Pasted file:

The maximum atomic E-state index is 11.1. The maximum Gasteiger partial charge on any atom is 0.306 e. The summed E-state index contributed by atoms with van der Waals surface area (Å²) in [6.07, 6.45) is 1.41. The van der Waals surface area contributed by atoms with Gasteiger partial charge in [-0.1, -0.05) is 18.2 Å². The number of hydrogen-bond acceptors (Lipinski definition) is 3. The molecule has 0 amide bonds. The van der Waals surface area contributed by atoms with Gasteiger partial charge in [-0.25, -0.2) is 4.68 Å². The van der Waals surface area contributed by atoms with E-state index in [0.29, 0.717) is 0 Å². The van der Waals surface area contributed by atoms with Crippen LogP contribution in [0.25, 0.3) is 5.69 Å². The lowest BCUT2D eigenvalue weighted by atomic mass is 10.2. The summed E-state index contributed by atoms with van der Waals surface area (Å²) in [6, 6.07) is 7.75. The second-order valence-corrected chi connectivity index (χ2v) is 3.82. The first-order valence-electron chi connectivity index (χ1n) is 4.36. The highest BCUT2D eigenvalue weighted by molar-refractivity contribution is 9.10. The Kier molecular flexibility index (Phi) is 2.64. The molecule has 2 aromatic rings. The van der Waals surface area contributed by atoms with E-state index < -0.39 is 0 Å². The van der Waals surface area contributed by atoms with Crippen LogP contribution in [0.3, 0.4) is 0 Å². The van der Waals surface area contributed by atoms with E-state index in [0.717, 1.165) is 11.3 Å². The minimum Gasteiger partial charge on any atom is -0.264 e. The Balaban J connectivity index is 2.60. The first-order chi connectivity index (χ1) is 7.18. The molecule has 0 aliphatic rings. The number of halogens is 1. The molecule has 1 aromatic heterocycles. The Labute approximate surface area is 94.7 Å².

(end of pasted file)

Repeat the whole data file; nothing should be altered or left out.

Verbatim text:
The maximum atomic E-state index is 11.1. The maximum Gasteiger partial charge on any atom is 0.306 e. The summed E-state index contributed by atoms with van der Waals surface area (Å²) in [6.07, 6.45) is 1.41. The van der Waals surface area contributed by atoms with Gasteiger partial charge in [-0.1, -0.05) is 18.2 Å². The number of hydrogen-bond acceptors (Lipinski definition) is 3. The molecule has 0 amide bonds. The van der Waals surface area contributed by atoms with Gasteiger partial charge in [-0.25, -0.2) is 4.68 Å². The van der Waals surface area contributed by atoms with E-state index in [0.29, 0.717) is 0 Å². The van der Waals surface area contributed by atoms with Crippen LogP contribution in [0.25, 0.3) is 5.69 Å². The lowest BCUT2D eigenvalue weighted by atomic mass is 10.2. The summed E-state index contributed by atoms with van der Waals surface area (Å²) in [6, 6.07) is 7.75. The second-order valence-corrected chi connectivity index (χ2v) is 3.82. The first-order valence-electron chi connectivity index (χ1n) is 4.36. The highest BCUT2D eigenvalue weighted by molar-refractivity contribution is 9.10. The Kier molecular flexibility index (Phi) is 2.64. The molecule has 2 aromatic rings. The van der Waals surface area contributed by atoms with E-state index < -0.39 is 0 Å². The van der Waals surface area contributed by atoms with Crippen LogP contribution in [0.3, 0.4) is 0 Å². The van der Waals surface area contributed by atoms with E-state index in [0.717, 1.165) is 11.3 Å². The minimum Gasteiger partial charge on any atom is -0.264 e. The Balaban J connectivity index is 2.60. The first-order chi connectivity index (χ1) is 7.18. The molecule has 0 aliphatic rings. The number of halogens is 1. The molecule has 1 aromatic heterocycles. The Labute approximate surface area is 94.7 Å².